In addition to the rise of pandemic police state, the fear that such crisis can be orchestrated to benefit the interest of political elites, does exist too. Naomi Klein, author of the book The Shock Doctrine, explains more broadly and institutionally, through the concept of disaster capitalism and shock doctrine how the governments respond to large scale crises such as COVID. She elaborates:

The “shock doctrine” is the political strategy of using large-scale crises to push through policies that systematically deepen inequality, enrich elites, and undercut everyone else. In moments of crisis, people tend to focus on the daily emergencies of surviving that crisis, whatever it is, and tend to put too much trust in those in power. We take our eyes off the ball a little bit in moments of crisis.[vi]    

In her article entitled, Coronavirus and the police state, Lizzie O’Shea, a lawyer and author of the book Future Histories, says that in the time of crises, it is critical to “find space to talk about how authority should be held to account, because otherwise the society we are trying to save may not be the society we end up with after this is over.”[vii]

Pandemics, Productive Power and Nation-State  

The COVID-19 has impeded the economic activities, the lifeblood of global modernisation project. The halt in productive power may lead to an estimated loss of about 10% in the global GDP.[viii] The renowned geostrategic thinker H. J. Mackinder had underlined the importance of productive power way back in 1919. In his book Democratic Ideals and Reality, he pointed out, “Productive power, in short, is a far more important element of reality in relation to modern civilization than is accumulated wealth.”[ix] That is truer today than ever before, with more production, trade integration and all-pervasive globalisation. Economy plays pivotal role in the security dynamics of a nation-state. Notwithstanding its security threat matrix, a nation’s ability to pursue its core national interests hinges on its economic strength. In the Introduction to his book, The Rise And Fall Of The Great Powers, Paul Kennedy observes, “The history of the rise and later fall of the leading countries in the Great Power system since the advance of western Europe in the sixteenth century…shows a very significant correlation over the longer term between productive and revenue-raising capacities on the one hand and military strength on the other.”[x]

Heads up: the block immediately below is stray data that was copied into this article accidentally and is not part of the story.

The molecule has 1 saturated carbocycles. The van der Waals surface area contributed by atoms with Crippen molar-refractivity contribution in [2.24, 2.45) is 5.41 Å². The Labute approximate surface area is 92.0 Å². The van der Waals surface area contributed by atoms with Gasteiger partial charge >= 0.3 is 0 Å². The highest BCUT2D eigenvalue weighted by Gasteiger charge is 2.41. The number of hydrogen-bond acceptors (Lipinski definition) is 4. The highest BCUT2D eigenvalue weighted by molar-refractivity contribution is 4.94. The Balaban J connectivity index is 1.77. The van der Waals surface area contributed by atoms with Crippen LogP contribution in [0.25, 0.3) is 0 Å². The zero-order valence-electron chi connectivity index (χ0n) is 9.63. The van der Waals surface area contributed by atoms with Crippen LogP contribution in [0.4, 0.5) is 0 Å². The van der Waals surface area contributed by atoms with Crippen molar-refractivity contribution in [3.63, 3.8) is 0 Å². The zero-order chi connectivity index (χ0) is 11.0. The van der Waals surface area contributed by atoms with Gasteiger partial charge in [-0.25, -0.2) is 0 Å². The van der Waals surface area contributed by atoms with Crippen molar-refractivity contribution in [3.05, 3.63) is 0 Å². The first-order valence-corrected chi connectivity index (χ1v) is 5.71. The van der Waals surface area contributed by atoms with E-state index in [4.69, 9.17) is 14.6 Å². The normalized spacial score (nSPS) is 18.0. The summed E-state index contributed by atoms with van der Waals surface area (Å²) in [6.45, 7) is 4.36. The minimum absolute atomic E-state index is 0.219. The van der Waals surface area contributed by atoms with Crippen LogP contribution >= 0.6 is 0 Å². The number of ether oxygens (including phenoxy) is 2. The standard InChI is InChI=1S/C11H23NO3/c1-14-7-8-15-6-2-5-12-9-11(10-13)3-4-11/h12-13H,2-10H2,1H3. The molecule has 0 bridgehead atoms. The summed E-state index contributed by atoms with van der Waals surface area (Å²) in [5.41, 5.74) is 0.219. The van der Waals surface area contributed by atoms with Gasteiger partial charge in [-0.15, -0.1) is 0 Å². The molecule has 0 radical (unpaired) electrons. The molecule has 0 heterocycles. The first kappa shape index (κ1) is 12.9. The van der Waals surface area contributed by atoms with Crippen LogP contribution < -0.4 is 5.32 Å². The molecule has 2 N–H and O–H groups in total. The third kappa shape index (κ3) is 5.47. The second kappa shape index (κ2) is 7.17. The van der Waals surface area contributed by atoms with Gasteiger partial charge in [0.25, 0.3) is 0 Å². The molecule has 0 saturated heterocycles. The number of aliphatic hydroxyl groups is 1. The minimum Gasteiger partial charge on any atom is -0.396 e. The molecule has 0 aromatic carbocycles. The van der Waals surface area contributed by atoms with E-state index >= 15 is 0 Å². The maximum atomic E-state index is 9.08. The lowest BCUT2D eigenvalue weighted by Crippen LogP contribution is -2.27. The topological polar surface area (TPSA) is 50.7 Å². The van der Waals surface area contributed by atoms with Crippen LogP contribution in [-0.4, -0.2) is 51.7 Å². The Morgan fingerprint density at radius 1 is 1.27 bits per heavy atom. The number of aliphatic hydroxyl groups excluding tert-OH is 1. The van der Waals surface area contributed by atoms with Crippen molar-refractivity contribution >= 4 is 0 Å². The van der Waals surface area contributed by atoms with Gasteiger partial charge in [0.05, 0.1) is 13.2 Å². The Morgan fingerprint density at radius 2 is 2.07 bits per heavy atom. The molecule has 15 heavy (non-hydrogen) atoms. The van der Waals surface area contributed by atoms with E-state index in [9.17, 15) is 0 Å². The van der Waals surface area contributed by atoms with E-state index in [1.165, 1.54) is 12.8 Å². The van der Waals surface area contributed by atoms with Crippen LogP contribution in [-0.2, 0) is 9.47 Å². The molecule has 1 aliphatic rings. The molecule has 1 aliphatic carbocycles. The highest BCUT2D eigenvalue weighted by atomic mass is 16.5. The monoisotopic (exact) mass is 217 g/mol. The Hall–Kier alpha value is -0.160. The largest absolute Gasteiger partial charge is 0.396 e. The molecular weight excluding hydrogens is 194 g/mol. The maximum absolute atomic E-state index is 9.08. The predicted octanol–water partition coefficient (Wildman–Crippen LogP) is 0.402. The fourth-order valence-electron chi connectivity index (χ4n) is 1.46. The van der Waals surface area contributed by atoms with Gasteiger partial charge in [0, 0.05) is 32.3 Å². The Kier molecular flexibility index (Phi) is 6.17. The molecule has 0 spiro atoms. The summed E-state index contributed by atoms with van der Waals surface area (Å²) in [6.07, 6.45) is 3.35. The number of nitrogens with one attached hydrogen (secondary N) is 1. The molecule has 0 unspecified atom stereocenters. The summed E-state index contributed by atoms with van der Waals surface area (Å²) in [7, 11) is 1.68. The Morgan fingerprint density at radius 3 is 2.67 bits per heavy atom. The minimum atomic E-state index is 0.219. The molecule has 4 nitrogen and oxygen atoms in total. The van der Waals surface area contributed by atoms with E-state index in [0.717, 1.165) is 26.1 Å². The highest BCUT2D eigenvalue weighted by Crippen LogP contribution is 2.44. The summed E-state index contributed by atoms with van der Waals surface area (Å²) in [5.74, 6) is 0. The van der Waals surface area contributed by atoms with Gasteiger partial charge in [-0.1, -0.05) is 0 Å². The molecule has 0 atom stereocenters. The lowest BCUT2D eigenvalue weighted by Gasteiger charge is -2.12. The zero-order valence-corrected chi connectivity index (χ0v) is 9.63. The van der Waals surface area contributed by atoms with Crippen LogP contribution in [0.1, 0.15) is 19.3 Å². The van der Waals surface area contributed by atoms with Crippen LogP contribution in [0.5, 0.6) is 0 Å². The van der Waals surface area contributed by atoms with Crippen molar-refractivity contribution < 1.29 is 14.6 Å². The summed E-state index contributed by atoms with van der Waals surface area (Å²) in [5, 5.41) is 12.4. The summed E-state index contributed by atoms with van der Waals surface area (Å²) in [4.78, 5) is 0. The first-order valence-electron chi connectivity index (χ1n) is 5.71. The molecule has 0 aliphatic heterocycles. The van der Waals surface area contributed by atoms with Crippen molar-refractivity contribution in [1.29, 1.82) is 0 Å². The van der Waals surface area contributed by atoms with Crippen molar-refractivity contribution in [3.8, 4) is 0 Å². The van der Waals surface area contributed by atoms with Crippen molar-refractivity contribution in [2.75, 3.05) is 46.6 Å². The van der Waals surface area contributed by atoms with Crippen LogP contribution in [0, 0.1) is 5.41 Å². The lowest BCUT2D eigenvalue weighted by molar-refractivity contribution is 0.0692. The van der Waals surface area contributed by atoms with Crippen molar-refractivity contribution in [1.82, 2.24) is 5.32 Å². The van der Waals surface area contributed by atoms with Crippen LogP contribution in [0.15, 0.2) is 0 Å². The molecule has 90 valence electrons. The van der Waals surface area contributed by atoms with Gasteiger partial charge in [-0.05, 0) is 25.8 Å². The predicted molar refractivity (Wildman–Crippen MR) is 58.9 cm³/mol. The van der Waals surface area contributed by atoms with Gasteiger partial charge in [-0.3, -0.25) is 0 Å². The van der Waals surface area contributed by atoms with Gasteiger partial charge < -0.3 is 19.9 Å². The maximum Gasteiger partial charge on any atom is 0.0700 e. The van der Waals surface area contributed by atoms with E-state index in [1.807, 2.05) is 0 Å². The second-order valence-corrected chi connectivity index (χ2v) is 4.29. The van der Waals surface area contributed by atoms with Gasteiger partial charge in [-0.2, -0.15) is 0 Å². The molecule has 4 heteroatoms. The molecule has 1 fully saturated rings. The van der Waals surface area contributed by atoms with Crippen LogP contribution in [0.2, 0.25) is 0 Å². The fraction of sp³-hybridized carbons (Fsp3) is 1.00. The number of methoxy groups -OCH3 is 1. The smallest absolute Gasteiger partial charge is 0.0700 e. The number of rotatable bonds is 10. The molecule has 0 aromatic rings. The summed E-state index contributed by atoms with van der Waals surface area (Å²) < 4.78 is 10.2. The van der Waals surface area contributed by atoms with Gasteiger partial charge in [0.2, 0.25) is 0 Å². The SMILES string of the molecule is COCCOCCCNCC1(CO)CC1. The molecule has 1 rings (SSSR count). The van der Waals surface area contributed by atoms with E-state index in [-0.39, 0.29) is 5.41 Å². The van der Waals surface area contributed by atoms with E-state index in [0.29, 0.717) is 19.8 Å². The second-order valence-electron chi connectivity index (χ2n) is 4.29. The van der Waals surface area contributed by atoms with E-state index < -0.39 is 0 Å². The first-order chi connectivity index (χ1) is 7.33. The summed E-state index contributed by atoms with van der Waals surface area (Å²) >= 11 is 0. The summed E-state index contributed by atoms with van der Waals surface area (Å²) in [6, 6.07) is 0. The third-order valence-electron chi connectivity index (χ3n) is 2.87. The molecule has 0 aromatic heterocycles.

Rampant pandemics strike at the core of economy—its functionality, which in turn can reverse the course of national progress. The economic loss will prove to be more brutal in the developing and underdeveloped countries, due to structural deficiency, inefficient public management, prevalence of mass poverty and lack of social security net. India, a developing country, has suffered a major setback in its growth trajectory due to COVID-19. The overall economic loss in India is estimated to be more than 8% of its GDP.[xi] One recent report suggest that the unemployment rate in India has jumped to more than 27 per cent in the week ended 3 May 2020 causing job loss for about 121 million people due to the imposition of elongated pan-India lockdown in the aftermath of COVID-19.[xii] These are certainly going to reinforce the vicious cycle of poverty, coupled with economic fluctuations and shocks. If the aftermath of COVID-19 is not managed effectively by the government, it may lead to large scale protests, socio-political unrests and political instability. Social security net needs to be enhanced to financially support the people who are now rendered jobless (both in formal and informal sectors) due to COVID-19.